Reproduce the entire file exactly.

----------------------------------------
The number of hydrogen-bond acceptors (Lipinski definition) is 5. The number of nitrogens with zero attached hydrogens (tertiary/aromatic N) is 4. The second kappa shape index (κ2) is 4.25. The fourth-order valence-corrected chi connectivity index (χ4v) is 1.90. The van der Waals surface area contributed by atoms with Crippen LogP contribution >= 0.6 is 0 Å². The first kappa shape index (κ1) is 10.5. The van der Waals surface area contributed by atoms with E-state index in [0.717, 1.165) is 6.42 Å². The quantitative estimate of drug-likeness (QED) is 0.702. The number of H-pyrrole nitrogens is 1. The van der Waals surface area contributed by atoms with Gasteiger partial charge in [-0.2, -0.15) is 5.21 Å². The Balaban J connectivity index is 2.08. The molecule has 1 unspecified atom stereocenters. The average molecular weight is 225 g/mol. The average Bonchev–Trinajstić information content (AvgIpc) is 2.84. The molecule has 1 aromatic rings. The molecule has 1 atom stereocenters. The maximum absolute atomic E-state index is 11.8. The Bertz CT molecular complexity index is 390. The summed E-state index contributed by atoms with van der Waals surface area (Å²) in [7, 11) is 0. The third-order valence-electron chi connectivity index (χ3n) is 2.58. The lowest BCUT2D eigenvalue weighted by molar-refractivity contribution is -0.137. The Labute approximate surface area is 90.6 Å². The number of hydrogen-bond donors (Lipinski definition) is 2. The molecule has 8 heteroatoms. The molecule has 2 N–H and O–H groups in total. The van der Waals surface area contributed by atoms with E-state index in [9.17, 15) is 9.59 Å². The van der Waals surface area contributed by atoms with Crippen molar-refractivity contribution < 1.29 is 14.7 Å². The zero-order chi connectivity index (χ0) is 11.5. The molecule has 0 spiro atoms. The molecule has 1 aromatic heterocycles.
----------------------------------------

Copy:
The number of hydrogen-bond acceptors (Lipinski definition) is 5. The number of nitrogens with zero attached hydrogens (tertiary/aromatic N) is 4. The second kappa shape index (κ2) is 4.25. The fourth-order valence-corrected chi connectivity index (χ4v) is 1.90. The van der Waals surface area contributed by atoms with Crippen LogP contribution >= 0.6 is 0 Å². The first kappa shape index (κ1) is 10.5. The van der Waals surface area contributed by atoms with E-state index in [0.717, 1.165) is 6.42 Å². The quantitative estimate of drug-likeness (QED) is 0.702. The number of H-pyrrole nitrogens is 1. The van der Waals surface area contributed by atoms with Gasteiger partial charge in [-0.2, -0.15) is 5.21 Å². The Balaban J connectivity index is 2.08. The molecule has 1 unspecified atom stereocenters. The average molecular weight is 225 g/mol. The average Bonchev–Trinajstić information content (AvgIpc) is 2.84. The molecule has 1 aromatic rings. The molecule has 1 atom stereocenters. The maximum absolute atomic E-state index is 11.8. The Bertz CT molecular complexity index is 390. The summed E-state index contributed by atoms with van der Waals surface area (Å²) in [7, 11) is 0. The third-order valence-electron chi connectivity index (χ3n) is 2.58. The lowest BCUT2D eigenvalue weighted by molar-refractivity contribution is -0.137. The Labute approximate surface area is 90.6 Å². The number of hydrogen-bond donors (Lipinski definition) is 2. The molecule has 8 heteroatoms. The molecule has 2 N–H and O–H groups in total. The van der Waals surface area contributed by atoms with E-state index in [9.17, 15) is 9.59 Å². The van der Waals surface area contributed by atoms with Crippen molar-refractivity contribution < 1.29 is 14.7 Å². The zero-order chi connectivity index (χ0) is 11.5. The molecule has 0 spiro atoms. The molecule has 1 aromatic heterocycles.